Govt rejects lowest bid for LNG import project, for a third time

Controversy continues as evaluators term the bid ‘non-compliant’.


Our Correspondent March 06, 2013
The amount involved in the LNG import project is roughly one-fifth of the total size of the national economy. PHOTO: FILE

ISLAMABAD:


The $46 billion (Rs4.5 trillion) Liquefied Natural Gas import project has become controversial, for the third time again, after a subsidiary of Engro Corporation submitted the lowest financial bid, which the evaluators think to be “non-compliant”.


The dispute has given voice to allegations that the government was favouring the second lowest bidder and wanted to knock out the lowest bid and award the deal to the favoured bidder.

The financial bids for import of 400 million cubic feet per day (mmcfd) of LNG for a period of 15 years were quietly opened on Tuesday but immediately became controversial after the evaluators pointed out to two prices quoted by the lowest bidder, Elengy Terminal Pakistan Limited –a wholly-owned subsidiary of Engro.

The government is trying to award the contract before it completes its constitutional term in the next ten days despite the fact that the amount involved is roughly one-fifth of the total size of the national economy. Even the officials of the two bidding companies agreed that proprietary demands – the process of awarding the tender – should be delayed till such time that the next government is installed.



Elengy gave a Brent-based price, as required in the request for proposal (RFP), which turned out to be the lowest at $17.618 per million British thermal unit (mmbtu). It also quoted another price of roughly $16.56 per mmbtu, which was even lower than its bid. But this price was based on the Henry Hub formula, which was not considered by the evaluators. However it became the bone of contention.

The board of directors of the Sui Southern Gas Company considered the financial bids of the three bidders in its day-long meeting on Wednesday but no decision was taken, said managing director of the SSGC Zuhair Siddiqui while talking to The Express Tribune.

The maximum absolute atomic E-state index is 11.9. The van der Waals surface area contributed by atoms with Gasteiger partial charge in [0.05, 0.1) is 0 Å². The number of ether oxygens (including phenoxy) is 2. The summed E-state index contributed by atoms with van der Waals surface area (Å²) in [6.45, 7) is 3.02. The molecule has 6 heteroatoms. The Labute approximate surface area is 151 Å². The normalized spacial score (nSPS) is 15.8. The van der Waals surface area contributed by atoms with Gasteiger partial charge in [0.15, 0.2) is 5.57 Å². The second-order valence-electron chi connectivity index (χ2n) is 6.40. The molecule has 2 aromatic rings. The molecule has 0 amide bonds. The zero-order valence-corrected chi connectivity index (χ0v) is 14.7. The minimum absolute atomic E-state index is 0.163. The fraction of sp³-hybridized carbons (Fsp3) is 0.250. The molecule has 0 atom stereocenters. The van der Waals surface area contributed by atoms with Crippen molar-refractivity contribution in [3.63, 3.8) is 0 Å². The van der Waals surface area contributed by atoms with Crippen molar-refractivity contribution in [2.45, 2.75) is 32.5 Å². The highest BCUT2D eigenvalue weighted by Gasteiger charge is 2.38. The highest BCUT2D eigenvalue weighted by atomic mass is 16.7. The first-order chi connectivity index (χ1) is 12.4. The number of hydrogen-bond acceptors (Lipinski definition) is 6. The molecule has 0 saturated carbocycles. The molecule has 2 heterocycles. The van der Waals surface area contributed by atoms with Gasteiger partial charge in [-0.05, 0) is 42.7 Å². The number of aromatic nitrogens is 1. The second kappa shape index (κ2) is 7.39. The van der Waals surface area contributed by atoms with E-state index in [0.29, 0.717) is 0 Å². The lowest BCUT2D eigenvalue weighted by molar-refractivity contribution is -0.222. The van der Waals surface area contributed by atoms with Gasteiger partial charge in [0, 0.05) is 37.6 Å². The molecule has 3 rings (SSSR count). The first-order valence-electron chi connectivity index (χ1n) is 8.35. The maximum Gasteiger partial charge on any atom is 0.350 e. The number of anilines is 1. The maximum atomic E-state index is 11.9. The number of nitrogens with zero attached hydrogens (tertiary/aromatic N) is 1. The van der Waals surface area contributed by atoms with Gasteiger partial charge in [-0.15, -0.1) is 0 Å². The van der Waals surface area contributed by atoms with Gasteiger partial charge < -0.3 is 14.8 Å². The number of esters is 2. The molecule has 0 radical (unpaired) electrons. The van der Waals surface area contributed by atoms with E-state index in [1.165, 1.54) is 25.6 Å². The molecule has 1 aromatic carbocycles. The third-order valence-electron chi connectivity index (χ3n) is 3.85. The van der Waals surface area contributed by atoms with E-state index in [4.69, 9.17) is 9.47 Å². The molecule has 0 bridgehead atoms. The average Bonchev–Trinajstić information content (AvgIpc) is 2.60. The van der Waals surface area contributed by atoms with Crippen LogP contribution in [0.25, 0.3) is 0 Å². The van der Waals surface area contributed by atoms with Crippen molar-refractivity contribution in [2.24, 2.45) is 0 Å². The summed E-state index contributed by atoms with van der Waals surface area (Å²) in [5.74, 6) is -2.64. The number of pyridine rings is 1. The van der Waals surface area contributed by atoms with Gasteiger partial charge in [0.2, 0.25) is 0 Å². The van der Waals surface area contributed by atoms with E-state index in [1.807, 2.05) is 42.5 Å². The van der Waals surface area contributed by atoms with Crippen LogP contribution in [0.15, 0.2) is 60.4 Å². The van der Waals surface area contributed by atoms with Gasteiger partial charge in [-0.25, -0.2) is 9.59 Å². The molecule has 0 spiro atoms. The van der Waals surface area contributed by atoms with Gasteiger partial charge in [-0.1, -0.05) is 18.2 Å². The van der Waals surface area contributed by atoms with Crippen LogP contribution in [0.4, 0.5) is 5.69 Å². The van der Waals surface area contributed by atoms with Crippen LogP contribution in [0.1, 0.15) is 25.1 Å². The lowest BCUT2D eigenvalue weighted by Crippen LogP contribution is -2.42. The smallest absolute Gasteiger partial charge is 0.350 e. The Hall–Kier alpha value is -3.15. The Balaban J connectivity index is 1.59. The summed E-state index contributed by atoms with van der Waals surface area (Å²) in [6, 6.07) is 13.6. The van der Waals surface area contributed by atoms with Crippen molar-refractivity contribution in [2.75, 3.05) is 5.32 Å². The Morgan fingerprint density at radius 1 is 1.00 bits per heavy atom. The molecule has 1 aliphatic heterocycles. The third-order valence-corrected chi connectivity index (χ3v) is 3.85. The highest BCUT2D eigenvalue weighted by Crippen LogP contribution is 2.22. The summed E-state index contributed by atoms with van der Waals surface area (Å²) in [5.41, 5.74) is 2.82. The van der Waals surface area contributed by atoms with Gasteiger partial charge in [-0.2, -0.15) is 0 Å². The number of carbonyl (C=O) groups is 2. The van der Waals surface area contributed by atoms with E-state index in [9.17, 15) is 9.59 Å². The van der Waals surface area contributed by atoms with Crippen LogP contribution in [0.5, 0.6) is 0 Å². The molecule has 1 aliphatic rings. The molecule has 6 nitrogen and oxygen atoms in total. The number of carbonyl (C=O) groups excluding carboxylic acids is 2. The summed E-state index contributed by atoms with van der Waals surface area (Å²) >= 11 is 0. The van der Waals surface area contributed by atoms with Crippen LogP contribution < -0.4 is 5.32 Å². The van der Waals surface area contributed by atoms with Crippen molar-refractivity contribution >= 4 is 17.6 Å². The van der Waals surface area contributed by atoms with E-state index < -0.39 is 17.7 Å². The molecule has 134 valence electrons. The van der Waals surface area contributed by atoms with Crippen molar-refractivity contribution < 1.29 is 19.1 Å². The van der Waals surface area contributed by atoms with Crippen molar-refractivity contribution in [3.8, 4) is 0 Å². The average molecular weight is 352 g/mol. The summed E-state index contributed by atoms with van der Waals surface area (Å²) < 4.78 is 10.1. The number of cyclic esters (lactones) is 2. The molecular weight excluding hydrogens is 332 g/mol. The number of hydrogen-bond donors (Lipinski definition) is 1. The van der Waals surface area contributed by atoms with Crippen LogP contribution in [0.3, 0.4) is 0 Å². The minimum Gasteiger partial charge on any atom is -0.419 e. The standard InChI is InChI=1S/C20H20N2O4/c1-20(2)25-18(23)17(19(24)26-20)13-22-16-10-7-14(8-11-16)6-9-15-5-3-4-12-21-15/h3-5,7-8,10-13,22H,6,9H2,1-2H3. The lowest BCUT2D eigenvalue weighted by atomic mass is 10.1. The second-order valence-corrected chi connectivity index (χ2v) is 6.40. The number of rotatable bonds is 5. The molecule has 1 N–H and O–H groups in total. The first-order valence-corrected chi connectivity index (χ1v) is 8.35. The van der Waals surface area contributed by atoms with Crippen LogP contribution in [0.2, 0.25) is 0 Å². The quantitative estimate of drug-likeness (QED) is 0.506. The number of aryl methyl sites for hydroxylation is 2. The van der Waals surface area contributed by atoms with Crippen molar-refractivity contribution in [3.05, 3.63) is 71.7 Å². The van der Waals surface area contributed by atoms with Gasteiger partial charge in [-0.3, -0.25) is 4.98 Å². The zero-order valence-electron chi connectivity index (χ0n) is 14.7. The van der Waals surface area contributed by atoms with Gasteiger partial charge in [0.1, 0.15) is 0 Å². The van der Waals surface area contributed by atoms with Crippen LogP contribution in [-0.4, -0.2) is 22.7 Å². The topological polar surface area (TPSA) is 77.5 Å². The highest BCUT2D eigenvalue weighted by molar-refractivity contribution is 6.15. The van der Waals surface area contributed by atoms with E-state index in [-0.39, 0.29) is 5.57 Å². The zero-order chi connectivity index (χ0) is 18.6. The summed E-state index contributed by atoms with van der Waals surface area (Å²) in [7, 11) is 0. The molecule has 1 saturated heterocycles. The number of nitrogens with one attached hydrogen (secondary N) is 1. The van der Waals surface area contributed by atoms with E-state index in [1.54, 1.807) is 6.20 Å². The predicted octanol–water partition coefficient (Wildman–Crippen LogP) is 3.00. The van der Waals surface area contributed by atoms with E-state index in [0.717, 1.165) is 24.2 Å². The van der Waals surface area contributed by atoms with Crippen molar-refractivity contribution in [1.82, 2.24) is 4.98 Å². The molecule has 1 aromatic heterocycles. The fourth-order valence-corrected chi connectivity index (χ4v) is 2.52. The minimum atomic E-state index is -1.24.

He said the board had raised certain queries which will be addressed by the bidders and after that another meeting will be held to determine the fate of the bids. On a question whether Elengy bid were the lowest and the compliant one, Siddiqui said, “We cannot say whether the bid was the lowest and compliant as it was under evaluation but it was not according to criteria set under the RFP.”

On the basis of the $17.618 Elengy bid, the annual value of gas comes to $3.086 billion and over the period of 15 year of contract the total price is $46.1 billion. The second lowest financial bid of $17.7074 per mmbtu was offered by the Pakistan Gas Port Limited, amounting to $3.102 billion annually or $46.53 billion over a period of 15 years. The highest bid was placed by a Turkish firm, Global Energy International, of $18.16 per mmbtu having a total value of $3.181 billion, valuing at $47.72 billion in 15 years. The lowest bid is considered economically viable by the procurement agency.

It is the third time that the project had become controversial. Earlier, the government scrapped the bidding process in January this year when two of three bids were in violation of the Public Procurement Regulatory Authority (PPRA) Rules of 2004.The first attempt was foiled in 2009 when the Mashal LNG import project had to be scrapped due to reports of losses. The project is aimed at overcoming energy crisis. It will take up to two years to bring the first flow of gas and by the time the gas shortage will increase to three billion cubic feet per day.

While talking to The Express Tribune, Imranul Haque, CEO of Elengy said, “His company’s bid is compliant and the lowest one too, thus, the government should immediately issue the letter of intent.”

The bids’ scrutiny process was already suspicious as the technical bids were opened in London instead of Pakistan. The consultant and SSGC officials stayed in Radisson Blu hotel for many days and technical bids were evaluated there, Haque confirmed.

Furthermore, two bidders claimed the consultant did not have expertise in LNG business and the consultancy fee was paid by the United States Agency for International Development.

Published in The Express Tribune, March 7th, 2013.

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